Sports and Activism and Athletes

Activism in sports is a… touchy subject, to say the least.

You’ve got your diehard “sports and politics are SEPARATE!” folks (who, interestingly enough, don’t speak up when an an athlete supports their views) and the “athletes HAVE to talk about politics” people (who will praise an athlete for agreeing with their stance and shame an athlete for having opposing views).

And then there are the more moderate: people like myself, who think that athletes should speak up and should be given the opportunity to speak their opinions, but that it should not be an expectation of them.

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John Carlos and Tommy Smith at the 1968 Olympics

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Scoring doesn’t make the player

The feature I’m writing is on Julianna Iafallo, a player on the Buckeyes Women’s Ice Hockey team. She’s a forward and wears number 18.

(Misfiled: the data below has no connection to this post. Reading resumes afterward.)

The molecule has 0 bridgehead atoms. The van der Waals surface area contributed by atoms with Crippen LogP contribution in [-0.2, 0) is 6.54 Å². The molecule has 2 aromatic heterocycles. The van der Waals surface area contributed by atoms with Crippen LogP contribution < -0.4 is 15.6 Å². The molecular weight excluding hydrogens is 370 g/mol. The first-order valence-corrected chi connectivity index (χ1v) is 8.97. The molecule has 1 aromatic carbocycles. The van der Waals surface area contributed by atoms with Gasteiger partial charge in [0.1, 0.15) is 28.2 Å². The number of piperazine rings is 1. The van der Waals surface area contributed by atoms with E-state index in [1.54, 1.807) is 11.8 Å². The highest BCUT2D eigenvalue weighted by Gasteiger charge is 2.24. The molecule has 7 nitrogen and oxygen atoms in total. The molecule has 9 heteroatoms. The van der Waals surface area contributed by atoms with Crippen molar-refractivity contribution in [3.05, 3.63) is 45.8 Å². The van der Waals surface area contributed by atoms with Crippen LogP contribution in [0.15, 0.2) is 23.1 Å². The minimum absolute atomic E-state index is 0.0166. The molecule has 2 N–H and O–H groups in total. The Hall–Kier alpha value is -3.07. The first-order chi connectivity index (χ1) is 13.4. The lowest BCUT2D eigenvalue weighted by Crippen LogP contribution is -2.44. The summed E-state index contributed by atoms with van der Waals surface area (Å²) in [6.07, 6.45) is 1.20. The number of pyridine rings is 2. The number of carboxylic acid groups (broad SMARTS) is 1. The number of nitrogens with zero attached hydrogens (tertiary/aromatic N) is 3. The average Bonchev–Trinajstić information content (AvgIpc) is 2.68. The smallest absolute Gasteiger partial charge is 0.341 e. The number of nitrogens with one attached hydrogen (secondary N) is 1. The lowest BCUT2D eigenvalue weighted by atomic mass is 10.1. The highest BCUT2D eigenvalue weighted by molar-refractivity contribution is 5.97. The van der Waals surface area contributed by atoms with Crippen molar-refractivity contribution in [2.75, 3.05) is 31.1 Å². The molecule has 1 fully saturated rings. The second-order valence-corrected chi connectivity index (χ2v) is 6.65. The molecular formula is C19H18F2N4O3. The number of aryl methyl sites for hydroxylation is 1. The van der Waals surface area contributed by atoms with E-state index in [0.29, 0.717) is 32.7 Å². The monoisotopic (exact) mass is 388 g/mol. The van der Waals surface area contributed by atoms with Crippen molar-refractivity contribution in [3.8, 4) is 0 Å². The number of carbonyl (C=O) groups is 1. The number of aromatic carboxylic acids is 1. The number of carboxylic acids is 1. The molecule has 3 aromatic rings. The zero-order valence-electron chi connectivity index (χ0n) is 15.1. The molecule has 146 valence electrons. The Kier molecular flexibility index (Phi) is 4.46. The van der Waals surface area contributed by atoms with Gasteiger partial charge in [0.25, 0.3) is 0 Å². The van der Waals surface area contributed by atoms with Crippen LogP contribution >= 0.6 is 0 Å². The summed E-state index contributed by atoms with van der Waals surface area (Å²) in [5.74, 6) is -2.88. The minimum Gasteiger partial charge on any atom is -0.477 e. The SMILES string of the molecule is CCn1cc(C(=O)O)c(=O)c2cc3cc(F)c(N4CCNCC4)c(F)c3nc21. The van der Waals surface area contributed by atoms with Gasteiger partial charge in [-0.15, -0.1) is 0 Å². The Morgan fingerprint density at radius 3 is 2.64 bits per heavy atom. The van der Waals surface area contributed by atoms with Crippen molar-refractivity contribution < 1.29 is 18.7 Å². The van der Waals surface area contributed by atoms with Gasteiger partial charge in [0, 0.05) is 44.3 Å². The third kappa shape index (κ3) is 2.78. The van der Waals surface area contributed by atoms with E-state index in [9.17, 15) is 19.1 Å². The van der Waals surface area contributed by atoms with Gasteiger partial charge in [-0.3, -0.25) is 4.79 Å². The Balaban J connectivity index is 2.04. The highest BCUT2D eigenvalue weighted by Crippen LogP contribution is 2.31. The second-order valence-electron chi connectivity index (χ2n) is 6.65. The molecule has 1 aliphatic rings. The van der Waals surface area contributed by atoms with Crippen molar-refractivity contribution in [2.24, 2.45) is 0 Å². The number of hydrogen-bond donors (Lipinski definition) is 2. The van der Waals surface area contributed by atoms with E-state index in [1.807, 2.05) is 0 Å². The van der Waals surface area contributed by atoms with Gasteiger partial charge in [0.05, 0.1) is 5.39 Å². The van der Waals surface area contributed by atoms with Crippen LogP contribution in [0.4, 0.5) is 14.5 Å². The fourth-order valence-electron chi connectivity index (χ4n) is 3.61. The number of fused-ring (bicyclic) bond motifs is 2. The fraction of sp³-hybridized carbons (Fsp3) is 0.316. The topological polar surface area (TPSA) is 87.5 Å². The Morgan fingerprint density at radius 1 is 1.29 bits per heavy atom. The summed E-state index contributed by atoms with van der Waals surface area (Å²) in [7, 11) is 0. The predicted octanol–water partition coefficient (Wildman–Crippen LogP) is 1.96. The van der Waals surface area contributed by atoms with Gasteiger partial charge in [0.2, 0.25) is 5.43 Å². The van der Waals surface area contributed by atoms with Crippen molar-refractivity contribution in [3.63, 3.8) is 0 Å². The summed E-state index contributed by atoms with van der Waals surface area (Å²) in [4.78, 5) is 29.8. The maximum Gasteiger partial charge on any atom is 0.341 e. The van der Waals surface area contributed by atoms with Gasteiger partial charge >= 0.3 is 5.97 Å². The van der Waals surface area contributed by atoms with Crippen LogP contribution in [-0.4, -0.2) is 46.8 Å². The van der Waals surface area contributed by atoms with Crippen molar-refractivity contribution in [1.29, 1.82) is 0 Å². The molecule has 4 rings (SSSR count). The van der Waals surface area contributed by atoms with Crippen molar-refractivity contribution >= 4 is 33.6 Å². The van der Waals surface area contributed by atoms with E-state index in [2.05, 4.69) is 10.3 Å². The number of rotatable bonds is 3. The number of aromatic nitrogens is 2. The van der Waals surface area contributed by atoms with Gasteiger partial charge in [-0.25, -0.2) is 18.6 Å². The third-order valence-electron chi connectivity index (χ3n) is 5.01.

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Ohio State Women’s Ice Hockey

My interest in her was piqued when I saw that she was from Buffalo, New York (a fellow Western NY’er, seeing as I’m from Rochester, NY) and that she’d played on the Buffalo Bison women’s AHL team.

My angle took a lot of time to decide on, to be honest. I realized early on that only wanting to talk to her because she was from Buffalo wasn’t going to be enough if I wanted to have a really impressive feature.

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The Etiquette of Gossip and Sports

I’ve always been, at least in part, against pulling gossip and drama into the world of sports, especially if A. the gossip has nothing to do with the player’s performance in the game, B. is being published without the consent of the player to talk abouft it, or C. it’s all speculative and there to generate ‘clicks’ instead of having any sort of journalistic integrity.

That aside, there’s definitely a place for gossip in sports. The audience demands it, and if a sports site wants views over their competition, they’ll publish the drama or gossip.

But I think that there is a line that needs to be observed.¬†Aaron Rodgers specifically said that he doesn’t think that it’s appropriate to discuss family matters publicly – I think it was pretty rude of the reporter to continue on with the story against his direct wishes.

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NY Times

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